Editorial opinion

In the March 3 primary election, voters in Morgan Hill have a chance to vote on two local measures whose outcomes will directly impact residents and their children in the years ahead.

One of them, Measure A, is sponsored by the City of Morgan Hill. It asks voters to permit the rezoning of a 4.4 acre parcel on Madrone Parkway so that the owner can develop two new hotels—a Marriott and a Hilton—on the site. Measure A requires a simple majority to pass.

We recommend voting “Yes” on Measure A.

The hotels would be built in a developed commercial area, next to two other hotels and adjacent to a gas station, McDonald’s, Denny’s, In and Out, Chipotle and Panda Express.

We think two hotels on the Madrone Parkway site—which sits between a busy retail shopping center and a business/industrial park—would create less traffic, noise, pollution and general disruption than any other likely use for the property.

City councilmembers and other proponents of Measure A believe the two new hotels would generate up to $800,000 per year in new Transient Occupancy Tax revenues. We’re not buying such a tax windfall scenario, especially since existing hotels were only at a 70-percent average daily occupancy as of 2015—the last time the city studied Morgan Hill’s hotel market. 

The measure is opposed by other hoteliers who presumably don’t want to see new competition. We support the voters’ right to challenge city zoning decisions at the ballot, but we also think a competitive marketplace is good for consumers. 

Measure A’s opponents have not presented a viable alternative for the Madrone Parkway site. The property is currently zoned for a grocery store, but no developer has come forward with a proposal. Almost any other use for the property—barring overgrown open space—would create a bigger impact on local streets and public services than two hotels would. Not to mention, two new hotels would bring visitors and jobs to town, both of which contribute to the community’s economic health.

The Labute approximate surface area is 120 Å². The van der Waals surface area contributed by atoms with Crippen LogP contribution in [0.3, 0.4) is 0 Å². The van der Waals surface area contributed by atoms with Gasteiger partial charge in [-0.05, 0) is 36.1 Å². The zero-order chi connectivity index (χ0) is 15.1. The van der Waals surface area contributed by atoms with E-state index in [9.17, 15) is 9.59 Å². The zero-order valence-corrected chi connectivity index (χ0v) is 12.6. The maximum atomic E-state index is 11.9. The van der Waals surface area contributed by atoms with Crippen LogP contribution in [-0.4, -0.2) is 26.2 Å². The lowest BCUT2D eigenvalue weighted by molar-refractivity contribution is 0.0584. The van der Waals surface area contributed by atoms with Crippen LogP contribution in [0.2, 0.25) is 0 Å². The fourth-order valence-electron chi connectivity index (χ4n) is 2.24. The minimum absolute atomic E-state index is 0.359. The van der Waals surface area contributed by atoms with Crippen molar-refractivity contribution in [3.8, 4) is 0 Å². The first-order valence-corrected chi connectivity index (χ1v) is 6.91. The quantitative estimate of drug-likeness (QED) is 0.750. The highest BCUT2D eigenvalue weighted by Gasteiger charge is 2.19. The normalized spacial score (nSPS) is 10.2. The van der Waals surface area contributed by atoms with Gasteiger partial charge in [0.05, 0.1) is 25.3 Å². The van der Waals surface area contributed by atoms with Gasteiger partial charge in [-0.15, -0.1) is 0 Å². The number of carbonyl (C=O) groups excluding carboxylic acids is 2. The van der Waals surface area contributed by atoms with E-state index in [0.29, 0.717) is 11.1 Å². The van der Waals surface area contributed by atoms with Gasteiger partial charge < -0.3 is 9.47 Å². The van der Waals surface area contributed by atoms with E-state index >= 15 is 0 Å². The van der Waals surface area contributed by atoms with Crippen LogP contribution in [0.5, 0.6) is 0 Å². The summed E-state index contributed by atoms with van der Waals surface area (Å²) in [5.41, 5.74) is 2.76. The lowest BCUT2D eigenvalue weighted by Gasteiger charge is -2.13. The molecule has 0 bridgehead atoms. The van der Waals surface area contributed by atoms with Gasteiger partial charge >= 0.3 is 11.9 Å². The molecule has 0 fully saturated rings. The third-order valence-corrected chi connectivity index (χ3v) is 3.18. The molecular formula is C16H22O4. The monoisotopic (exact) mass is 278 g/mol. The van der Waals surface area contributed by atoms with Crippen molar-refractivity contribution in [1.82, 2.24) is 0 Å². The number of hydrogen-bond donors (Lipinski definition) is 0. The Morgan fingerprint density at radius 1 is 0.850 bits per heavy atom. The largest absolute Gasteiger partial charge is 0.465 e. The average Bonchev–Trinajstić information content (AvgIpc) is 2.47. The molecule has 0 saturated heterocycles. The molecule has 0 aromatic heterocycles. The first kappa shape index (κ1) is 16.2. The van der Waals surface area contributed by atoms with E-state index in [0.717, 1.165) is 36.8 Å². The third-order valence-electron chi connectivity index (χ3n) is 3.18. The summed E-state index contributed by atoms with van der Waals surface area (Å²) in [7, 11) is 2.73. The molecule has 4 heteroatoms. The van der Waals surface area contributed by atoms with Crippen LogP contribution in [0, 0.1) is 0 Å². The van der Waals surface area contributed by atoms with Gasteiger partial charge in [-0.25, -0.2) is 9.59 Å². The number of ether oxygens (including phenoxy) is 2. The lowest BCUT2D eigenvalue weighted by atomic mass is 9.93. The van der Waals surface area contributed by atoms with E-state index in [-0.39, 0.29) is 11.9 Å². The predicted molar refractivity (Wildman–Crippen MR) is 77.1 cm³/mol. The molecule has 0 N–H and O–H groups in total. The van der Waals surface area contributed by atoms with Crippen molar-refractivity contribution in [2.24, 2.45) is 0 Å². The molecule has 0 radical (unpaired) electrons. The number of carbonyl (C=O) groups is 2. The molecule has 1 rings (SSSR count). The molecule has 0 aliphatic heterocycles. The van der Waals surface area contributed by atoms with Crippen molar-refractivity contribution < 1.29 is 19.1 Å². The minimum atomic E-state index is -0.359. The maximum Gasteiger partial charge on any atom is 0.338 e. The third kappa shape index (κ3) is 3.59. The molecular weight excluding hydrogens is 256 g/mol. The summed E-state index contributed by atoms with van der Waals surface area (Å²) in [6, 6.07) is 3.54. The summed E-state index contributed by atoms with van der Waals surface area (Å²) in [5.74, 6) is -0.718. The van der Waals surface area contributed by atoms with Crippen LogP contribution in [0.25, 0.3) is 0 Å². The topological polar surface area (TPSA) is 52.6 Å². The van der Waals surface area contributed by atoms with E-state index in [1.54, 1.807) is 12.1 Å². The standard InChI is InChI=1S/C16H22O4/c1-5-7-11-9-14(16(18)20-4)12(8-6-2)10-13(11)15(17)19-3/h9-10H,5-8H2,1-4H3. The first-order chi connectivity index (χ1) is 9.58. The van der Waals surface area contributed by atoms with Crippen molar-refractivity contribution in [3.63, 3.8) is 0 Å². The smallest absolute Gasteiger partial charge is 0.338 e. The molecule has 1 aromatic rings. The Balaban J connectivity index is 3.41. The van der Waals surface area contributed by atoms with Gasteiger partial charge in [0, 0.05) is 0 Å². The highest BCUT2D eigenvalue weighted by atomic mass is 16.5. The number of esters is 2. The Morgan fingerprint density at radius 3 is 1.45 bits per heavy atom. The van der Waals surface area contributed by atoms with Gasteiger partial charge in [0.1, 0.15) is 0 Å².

At the end of the day, let’s not use our right to vote in a way that removes other rights from our fellow community members, and vote Yes on Measure A.

No on Measure I

Measure I, sponsored by the Morgan Hill Unified School District, asks the voters for $900 million in bonds, to be spent over the next 30 years on new construction, technology and capital upgrades at the district’s 14 school sites. This measure needs a 55-percent majority to pass.

We recommend voting “No” on Measure I.

Measure I would hand a $900-million check to the school board and administrators to build whatever new facilities and renovations they feel like approving over the next 30 years. That is an astounding amount of money for a 14-school, 9,000-student district. According to the ballot measure text, local property owners could be paying off the bonds (at a total cost of nearly $2 billion) until 2090, long after many of us have left this earth.

The measure does not require the proponent, MHUSD, to specify an exact list of projects on which to spend these bond proceeds. Rather, Measure I proponents pointed to the district’s Facilities Master Plan as an illustration of the need for ongoing capital construction and replacement funds.

Some of the projects in the facilities plan include new roofs and other facilities that were just replaced within the last five years. The full text of Measure I states, in part, “Based on the final costs of each project, or on the then current priorities of the District, certain of the projects described above may be delayed or may not be completed.” That is a far too open-ended statement of potential future expenses with $900 million at play. 

It is encouraging that Measure I would require the installment of a citizens oversight committee. And we agree that maintaining classrooms, STEAM labs, vocational workshops, technology and other school facilities at top functioning order is vital to effective learning and teaching. 

But such expenses are not a silver bullet that will cure the community’s educational ailments. Morgan Hill voters should reject this virtual blank check. The district should dial back its bond request to a number that is much more palatable to the voters, over a shorter period of time, and to an amount that is easier to match with actual, currently foreseeable construction needs. 

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A staff member wrote, edited or posted this article, which may include information provided by one or more third parties.


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